Item Number:10 Date: 12/21/2016 JAPAN - U.S. POSEIDON MARITIME AIRCRAFT DAMAGED IN TOWING MISHAP AT OKINAWA BASE (DEC 21/S&S)  STARS AND STRIPES -- U.S. Navy officials say a Navy P-8 Poseidon aircraft has been damaged when it hit a tow truck at a military base in Japan, as reported by the Stars and Stripes.   The collision took place early Monday when the maritime surveillance plane was being pulled by the truck at Kadena Air Base in Okinawa, said Navy officials on Wednesday.   The strike caused minor damage to the aircraft's nose gear and lower fuselage, a Navy statement said.   The accident was at least initially classified as a "Class A" mishap, reported the Kyodo news agency. That denotes an accident resulting in loss of life, permanent total disability or destruction and damage of an aircraft worth US$2 million or more.   U.S. officials did not confirm that report on Wednesday. Classification of accidents are subject to change after investigation.  
 Item Number:11 Date: 12/21/2016 JORDAN - 4 OFFICERS DIE IN KARAK SECURITY OPERATION (DEC 21/JOTIMES)  JORDAN TIMES -- A clash between Jordanian security personnel and suspected terrorists on Tuesday has left at least four police officers and one suspect dead, reports the Jordan Times.   On Tuesday night, security forces raided an apartment in the southern governorate of Karak, reported Petra, the national news agency.   On Sunday, there was a terror attack in Karak claimed by the Islamic State terrorist group. During that episode, militants killed at least 10 people before holing up inside a historic castle.   During the operation on Tuesday, a search was made connected to Sunday's attack -- leading to the death of one suspect and the arrest of another.   According to one source, the suspect who surrendered said he was part of the cell responsible for Sunday's attack. He then led officers to a hideout where the officers were ambushed
Item Number:12 Date: 12/21/2016 KAZAKHSTAN - SECURITY SERVICE MAKES MULTIPLE RAIDS, ARRESTS 16 FROM BANNED ISLAMIST GROUP (DEC 21/RFE/RL)  RADIO FREE EUROPE/RADIO LIBERTY -- Kazakh security personnel say they have arrested 16 suspected members of a banned Islamic group, reports Radio Free Europe/Radio Liberty.   Kazakhstan's state service, known as the National Security Committee, said on Wednesday that its personnel raided suspected cells of the Takfir wal-Hirjra militant group.   There were raids in Almaty, Aqtobe and and Atyrau regions, said the security body.   The militant group's members sympathized with "the actions of terrorists in Iraq and Syria and, in general, reject secular government and constitutional laws" and were "inciting religious hatred," said the service, as cited by Reuters.   Established in Egypt in the 1960s, Takfir wal-Hijra (Excommunication and Exodus) was banned in Kazakhstan in 2014
Item Number:13 Date: 12/21/2016 LIBYA - AFTER 495 STRIKES, AFRICOM ENDS ANTI-ISIS CAMPAIGN IN LIBYA (DEC 21/AFRICOM)  AFRICA COMMAND -- The U.S. military has ended its air operation against the Islamic State in Libya.   Operation Odyssey Lightning ran from Aug. 1 to Dec. 19, said a statement released on Tuesday by the U.S. Africa Command.   The operation was aimed at helping forces loyal to the United Nations-backed government based in Tripoli to drive ISIS terrorists from the coastal city of Sirte.   During the operation, the U.S. carried out 495 strikes against vehicle-borne improvised explosive devices, heavy guns, tanks, command-and-control centers and ISIS fighting positions, said the statement.   Washington will continue to help Libyans "counter the evolving threat" of ISIS, said AFRICOM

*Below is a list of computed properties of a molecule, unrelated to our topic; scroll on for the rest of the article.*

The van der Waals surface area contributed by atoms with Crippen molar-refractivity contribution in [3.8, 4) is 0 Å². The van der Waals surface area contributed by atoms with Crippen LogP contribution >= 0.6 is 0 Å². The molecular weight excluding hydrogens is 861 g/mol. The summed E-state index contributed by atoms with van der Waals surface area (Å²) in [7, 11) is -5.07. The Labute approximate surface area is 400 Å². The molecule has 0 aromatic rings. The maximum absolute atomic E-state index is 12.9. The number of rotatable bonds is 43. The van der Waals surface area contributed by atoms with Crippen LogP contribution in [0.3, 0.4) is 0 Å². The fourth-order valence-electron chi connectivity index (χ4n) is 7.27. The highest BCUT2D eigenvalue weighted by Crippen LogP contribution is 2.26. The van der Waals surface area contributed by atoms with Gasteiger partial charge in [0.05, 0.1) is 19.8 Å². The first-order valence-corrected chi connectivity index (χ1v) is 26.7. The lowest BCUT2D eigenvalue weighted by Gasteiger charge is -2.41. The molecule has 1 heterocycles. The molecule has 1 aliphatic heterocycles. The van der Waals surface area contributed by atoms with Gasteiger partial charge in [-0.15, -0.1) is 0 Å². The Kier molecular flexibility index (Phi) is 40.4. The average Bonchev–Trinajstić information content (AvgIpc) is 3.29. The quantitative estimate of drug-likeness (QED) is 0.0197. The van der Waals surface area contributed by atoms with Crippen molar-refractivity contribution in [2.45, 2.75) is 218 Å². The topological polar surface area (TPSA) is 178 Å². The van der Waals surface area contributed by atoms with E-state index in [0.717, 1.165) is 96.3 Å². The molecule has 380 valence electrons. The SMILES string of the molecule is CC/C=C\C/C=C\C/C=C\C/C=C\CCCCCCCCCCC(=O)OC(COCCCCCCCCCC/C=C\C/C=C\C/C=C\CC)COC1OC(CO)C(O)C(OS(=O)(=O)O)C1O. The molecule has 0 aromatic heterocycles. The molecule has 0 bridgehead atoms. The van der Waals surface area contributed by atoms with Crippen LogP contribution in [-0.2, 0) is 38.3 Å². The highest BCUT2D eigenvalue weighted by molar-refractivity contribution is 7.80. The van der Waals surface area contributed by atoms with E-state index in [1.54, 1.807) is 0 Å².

Item Number:14 Date: 12/21/2016 SOUTH KOREA - SEOUL HOSTS ANGOLAN DEFENSE MINISTER FOR INITIAL MILITARY COOPERATION TALKS (DEC 21/YON)  YONHAP -- For the first time since their governments established diplomatic relations 24 years ago, the defense ministers of Angola and South Korea have met to discuss military cooperation, reports the Yonhap news agency (Seoul).   Defense Minister Han Min-koo and his Angolan counterpart, Joao Lourenco, on Monday in Seoul talked about issues such as defense industry cooperation and exchanges of high-ranking military officials, according to the South Korean Defense Ministry.   Lourenco arrived in South Korea on Sunday for a four-day visit to the capital.   Han also briefed Lourenco on the situation on the Korean peninsula.   The Angolan minister also expressed interest in boosting naval cooperation.   The government in Angola has maintained cooperative relations with North Korea, Seoul's rival, since 1976. However, following the North's fourth nuclear test earlier this year, Luanda has played a key role in implementing U.N. sanctions against Pyongyang
  Item Number:15 Date: 12/21/2016 SYRIA - TURKISH-BACKED REBELS MAKE GAINS NEAR ISIS-HELD AL-BAB (DEC 21/REU)  REUTERS -- Turkish-backed Syrian rebels have advanced on the Islamic State-held Syrian town of al-Bab, reports Reuters, citing Turkish military sources.   The town is about 25 km (15 miles) from the Turkish border, noted the Al-Alam news network (Iran).   Fighters from the Free Syrian Army, backed by Turkish ground and air support, have gained full control of the highway linking the town to Aleppo, the Turkish military said on Wednesday.   The FSA has also gained control over the strategic area around the town's hospital, which has been used as a weapons and ammunition store by ISIS, said the Turkish army.   Four Turkish soldiers have reportedly been killed and 15 wounded in recent fighting.   Turkish airstrikes on Wednesday destroyed more 24 ISIS targets and killed more than 40 militants, according to the army